The aging process affects all mammals and is typically seen with a gradual decline in overall system functionality. This can affect organ and immune function, resulting in increased susceptibility to diseases such as cancer. There are many theories as to specific mechanisms of longevity; we investigate the neuroendocrine regulation of glucose utilization as a potential mediator. Animal models are valuable tools in our efforts to perform gerontological research. Increased lifespan in rodents and mice has been observed through calorie restriction and single mutations, such as Pit-/- and Proph1-/-. Our results in Snell dwarf mice suggest that the pituitary gland and adipose tissue are part of a neuroendocrine loop that lower the risk of cancer during aging by reducing the availability of glucose.
|Advisor:||Combs, Terry P.|
|Commitee:||Beck, Melinda, Clemmons, David, Coleman, Rosalind|
|School:||The University of North Carolina at Chapel Hill|
|School Location:||United States -- North Carolina|
|Source:||MAI 47/05M, Masters Abstracts International|
|Subjects:||Molecular biology, Nutrition, Medicine|
|Keywords:||Adiponectin, Cancer, Chromogranin, Dwarf mice, Glucose production, Longevity|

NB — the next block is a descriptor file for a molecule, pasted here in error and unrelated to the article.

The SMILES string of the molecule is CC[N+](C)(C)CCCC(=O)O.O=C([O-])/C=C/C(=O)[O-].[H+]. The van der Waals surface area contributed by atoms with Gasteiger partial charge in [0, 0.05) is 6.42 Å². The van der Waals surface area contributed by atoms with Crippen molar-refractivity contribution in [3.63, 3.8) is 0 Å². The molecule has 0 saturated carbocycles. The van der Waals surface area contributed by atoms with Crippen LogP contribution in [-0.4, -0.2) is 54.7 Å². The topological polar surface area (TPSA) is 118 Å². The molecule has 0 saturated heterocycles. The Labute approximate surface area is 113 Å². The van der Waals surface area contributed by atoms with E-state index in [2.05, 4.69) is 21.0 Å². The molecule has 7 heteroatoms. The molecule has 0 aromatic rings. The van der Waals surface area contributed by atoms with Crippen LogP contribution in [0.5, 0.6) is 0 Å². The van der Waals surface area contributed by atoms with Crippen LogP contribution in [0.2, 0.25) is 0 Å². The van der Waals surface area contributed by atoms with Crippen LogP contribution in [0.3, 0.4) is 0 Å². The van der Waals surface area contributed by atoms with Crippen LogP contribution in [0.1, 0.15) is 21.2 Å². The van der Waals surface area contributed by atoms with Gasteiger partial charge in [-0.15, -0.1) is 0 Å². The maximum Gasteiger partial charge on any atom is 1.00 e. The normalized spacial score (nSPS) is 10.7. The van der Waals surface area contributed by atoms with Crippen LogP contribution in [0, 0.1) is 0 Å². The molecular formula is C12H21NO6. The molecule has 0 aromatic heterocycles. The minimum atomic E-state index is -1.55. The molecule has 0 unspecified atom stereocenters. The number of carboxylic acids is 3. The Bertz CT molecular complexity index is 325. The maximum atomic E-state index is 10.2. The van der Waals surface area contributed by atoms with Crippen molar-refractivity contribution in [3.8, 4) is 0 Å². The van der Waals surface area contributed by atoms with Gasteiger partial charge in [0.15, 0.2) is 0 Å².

Copyright in each Dissertation and Thesis is retained by the author. All Rights Reserved
The supplemental file or files you are about to download were provided to ProQuest by the author as part of a
dissertation or thesis. The supplemental files are provided "AS IS" without warranty. ProQuest is not responsible for the
content, format or impact on the supplemental file(s) on our system. in some cases, the file type may be unknown or
may be a .exe file. We recommend caution as you open such files.
Copyright of the original materials contained in the supplemental file is retained by the author and your access to the
supplemental files is subject to the ProQuest Terms and Conditions of use.
Depending on the size of the file(s) you are downloading, the system may take some time to download them. Please be